Mr Grumpy....6th February, 2020

By the time you read this, I’ll be in Portugal.
I’m not quite sure where in Portugal (that’s far too much detail for me) or even what I’ll be doing when I get there (I’m sure someone will pass on such trifling matters before I get there) but as I’m there all week, I need to write this in advance.
I’m walled up in my usual hotel (life is tough, but I’m close to London, so there has to be compensation) and the big(ish ) telly is full of the latest killer disease from China. 
You will recall they invented Sars back in 2002 and kindly distributed it (cheaper than any other country could) all round the world, killing about 1,000 people — probably more because they will have lied about how many of their own people died. 
China always lies: grossly exaggerating when they want to impress or playing down when they want to play something down or not look stupid. 
At the time of typing, they claim around 90 people have died, so add on a “0” and you’ll be about right. 
Long-standing readers will recall I lived there for several years and can fully understand how these diseases can develop and spread. 
In each case, diseased bats have been involved, probably infecting other animals at the cramped, squalid markets that are all over the place — tourist guides might describe them as “colourful”, I’d say “s***holes” — the disease spreading because most public transport systems are so cramped and — not least — because no-one covers their mouth when coughing or sneezing. 
Frequent spitting is a tradition, one which Chinese leaders and politicians have to be politely reminded to suspend when strolling around the White House garden, or the lawns of Buckingham Palace.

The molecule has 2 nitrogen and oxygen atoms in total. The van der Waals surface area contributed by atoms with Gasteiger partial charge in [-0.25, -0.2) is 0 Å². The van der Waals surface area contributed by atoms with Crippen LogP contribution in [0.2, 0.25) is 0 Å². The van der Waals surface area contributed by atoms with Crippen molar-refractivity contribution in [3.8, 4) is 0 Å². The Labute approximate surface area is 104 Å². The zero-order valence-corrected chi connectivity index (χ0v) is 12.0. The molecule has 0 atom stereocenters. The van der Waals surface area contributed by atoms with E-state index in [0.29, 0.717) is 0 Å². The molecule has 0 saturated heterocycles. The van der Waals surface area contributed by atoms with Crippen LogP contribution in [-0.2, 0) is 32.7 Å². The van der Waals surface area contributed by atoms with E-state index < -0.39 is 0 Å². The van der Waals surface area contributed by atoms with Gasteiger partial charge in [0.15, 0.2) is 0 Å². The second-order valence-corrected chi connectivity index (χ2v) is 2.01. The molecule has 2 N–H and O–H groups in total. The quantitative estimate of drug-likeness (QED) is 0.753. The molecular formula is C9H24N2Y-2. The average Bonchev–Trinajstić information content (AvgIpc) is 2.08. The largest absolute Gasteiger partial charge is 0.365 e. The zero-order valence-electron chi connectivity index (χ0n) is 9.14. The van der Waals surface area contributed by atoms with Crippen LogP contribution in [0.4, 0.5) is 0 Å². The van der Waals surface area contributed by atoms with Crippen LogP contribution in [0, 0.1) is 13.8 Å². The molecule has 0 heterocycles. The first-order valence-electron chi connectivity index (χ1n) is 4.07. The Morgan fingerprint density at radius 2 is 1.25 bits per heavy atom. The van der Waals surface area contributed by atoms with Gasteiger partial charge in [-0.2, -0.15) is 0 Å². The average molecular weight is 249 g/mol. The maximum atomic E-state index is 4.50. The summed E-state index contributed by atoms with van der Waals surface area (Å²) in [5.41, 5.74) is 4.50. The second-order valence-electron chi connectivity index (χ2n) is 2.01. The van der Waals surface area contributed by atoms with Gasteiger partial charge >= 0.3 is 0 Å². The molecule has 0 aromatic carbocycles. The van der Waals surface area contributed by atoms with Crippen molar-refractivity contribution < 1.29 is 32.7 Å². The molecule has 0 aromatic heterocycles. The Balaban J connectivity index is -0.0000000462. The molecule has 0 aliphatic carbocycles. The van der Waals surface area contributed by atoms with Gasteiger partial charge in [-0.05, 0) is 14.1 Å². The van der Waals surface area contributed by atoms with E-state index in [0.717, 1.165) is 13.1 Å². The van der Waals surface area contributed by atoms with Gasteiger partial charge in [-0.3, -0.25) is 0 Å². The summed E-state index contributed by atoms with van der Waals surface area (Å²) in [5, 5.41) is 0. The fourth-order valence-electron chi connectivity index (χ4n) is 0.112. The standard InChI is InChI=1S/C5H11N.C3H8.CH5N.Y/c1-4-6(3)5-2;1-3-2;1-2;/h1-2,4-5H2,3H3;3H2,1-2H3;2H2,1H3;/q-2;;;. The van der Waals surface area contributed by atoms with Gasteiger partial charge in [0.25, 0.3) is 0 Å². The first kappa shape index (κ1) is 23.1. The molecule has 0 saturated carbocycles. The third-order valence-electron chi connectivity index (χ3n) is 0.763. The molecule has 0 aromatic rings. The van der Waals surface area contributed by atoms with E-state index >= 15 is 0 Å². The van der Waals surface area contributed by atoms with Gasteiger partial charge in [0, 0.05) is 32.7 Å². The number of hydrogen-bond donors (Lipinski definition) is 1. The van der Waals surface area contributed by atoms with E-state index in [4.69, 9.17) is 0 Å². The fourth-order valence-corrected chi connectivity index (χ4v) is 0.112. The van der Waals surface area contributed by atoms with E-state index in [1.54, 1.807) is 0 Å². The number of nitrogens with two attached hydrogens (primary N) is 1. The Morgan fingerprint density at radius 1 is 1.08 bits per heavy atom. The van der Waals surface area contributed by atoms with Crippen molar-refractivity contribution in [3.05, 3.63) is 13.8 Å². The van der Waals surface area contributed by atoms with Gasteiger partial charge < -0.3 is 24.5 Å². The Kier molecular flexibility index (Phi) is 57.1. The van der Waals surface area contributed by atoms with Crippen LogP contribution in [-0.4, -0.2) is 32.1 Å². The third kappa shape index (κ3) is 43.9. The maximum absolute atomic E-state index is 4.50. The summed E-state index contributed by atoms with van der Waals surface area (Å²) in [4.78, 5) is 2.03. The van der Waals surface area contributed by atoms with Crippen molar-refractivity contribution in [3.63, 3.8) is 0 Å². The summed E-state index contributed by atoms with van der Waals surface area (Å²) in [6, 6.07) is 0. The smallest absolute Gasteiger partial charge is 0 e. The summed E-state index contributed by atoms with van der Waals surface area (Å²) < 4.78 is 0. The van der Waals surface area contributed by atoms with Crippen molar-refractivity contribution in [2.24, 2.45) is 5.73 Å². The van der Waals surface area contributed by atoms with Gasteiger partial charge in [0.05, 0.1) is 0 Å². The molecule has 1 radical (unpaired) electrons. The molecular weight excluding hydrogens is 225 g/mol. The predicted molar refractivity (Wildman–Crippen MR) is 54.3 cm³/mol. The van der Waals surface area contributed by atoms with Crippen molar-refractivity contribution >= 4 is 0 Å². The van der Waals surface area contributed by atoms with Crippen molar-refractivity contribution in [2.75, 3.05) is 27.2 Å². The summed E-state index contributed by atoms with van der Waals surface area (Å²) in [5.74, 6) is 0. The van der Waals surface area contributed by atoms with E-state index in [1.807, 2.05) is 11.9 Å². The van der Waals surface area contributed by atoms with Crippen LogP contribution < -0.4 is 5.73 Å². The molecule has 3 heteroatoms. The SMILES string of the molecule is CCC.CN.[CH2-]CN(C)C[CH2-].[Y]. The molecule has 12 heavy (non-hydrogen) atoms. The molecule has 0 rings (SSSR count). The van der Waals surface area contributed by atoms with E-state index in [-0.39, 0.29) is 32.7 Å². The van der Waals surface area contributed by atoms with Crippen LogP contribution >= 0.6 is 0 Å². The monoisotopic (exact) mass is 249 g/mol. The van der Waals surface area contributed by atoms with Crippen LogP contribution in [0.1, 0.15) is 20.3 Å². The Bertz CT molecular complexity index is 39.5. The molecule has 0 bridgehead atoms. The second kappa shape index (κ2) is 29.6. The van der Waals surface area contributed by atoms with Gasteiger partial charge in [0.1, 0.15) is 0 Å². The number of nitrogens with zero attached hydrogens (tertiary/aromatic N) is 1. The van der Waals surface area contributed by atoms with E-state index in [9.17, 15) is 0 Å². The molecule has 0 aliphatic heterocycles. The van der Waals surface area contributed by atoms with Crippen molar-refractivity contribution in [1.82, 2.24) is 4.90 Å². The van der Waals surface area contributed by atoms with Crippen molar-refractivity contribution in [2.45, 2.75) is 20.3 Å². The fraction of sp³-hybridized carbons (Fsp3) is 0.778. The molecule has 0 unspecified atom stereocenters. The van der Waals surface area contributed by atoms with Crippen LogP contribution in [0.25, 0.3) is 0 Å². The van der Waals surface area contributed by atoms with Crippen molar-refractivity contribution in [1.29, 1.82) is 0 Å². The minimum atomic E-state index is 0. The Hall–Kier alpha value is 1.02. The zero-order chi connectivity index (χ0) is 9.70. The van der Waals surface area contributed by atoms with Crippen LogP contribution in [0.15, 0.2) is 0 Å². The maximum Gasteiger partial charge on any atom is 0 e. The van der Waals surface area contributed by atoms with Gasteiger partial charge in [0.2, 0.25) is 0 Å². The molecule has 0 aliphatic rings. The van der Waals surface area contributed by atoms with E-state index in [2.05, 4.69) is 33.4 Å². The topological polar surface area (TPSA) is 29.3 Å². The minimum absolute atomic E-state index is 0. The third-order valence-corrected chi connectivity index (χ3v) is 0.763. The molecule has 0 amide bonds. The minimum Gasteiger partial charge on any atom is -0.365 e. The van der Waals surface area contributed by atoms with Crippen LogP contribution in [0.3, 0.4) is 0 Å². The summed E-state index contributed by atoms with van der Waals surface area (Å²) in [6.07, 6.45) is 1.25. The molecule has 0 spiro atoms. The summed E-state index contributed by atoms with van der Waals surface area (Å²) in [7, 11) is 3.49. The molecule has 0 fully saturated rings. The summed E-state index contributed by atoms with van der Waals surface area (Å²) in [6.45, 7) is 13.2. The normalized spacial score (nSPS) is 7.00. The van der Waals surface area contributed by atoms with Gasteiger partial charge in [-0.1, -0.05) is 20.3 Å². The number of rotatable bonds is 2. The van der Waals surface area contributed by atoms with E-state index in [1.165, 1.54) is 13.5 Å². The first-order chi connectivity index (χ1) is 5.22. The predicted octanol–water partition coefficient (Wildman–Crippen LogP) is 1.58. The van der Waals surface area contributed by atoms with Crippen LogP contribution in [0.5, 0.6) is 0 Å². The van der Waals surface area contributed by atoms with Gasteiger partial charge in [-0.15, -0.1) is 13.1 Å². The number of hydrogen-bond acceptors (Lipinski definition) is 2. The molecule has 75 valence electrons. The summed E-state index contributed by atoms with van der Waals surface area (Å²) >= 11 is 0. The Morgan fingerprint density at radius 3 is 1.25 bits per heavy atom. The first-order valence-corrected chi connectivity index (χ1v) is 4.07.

One tabloid suggested the new Coronavirus strain (new / improved!) originated from a bad bowl of bat soup; I was offered this when I was there (suddenly, even a Pot Noodle made with dirty hotel water seemed preferable) and I think it may even have been when I was in Wuhan, where this outbreak started. 
China was a fascinating place in a strange sort of way, and I’m reminded of a phrase we used to use whenever we’d witness something totally bonkers, accompanied by a disbelieving shaking of the head: “Only in China … only in China.”
So what else has happened this week that will be old news by the time you read this? A famous basketball player (who I’d never heard of) has died in a helicopter crash, which is obviously sad. Apparently, in 2003, he was accused of sexual misconduct with a young hotel employee: everyone is innocent until proven guilty (a strange phrase that applies in court but not the media) but the matter was “settled out of court” and after a hiccup in multi-million dollar sponsorship, he resumed his status as a hero. How things have changed; I’m not sure if it would be that straightforward these days.
Another paradox is the claim that Prince Andrew (equally accused but everyone assumes is guilty, possibly because no-one likes him and he’s not a sporting hero) was also “involved with young girls” but the FBI has publicly said “he’s not co-operating: zero”. 
Yet the wife of an American diplomat who ran over and killed a young English lad can scarper back to the US and the whole country closes ranks around her. The word “hypocrisy” springs to mind here too. Short memory / double standards, too.
***
On a more positive note, earlier today I interviewed a chap who was being considered for a fairly senior role within Grumpy PLC. After reading his CV I had pretty much decided my time was being wasted and my journey down here extended by a couple of hours unnecessarily, on the basis he was far too inexperienced. 
I was assured, “trust us” which — in my experience — is as reliable a statement as “your cheque is in the post (and other promises)” and I was delighted to be proved wrong … sort of.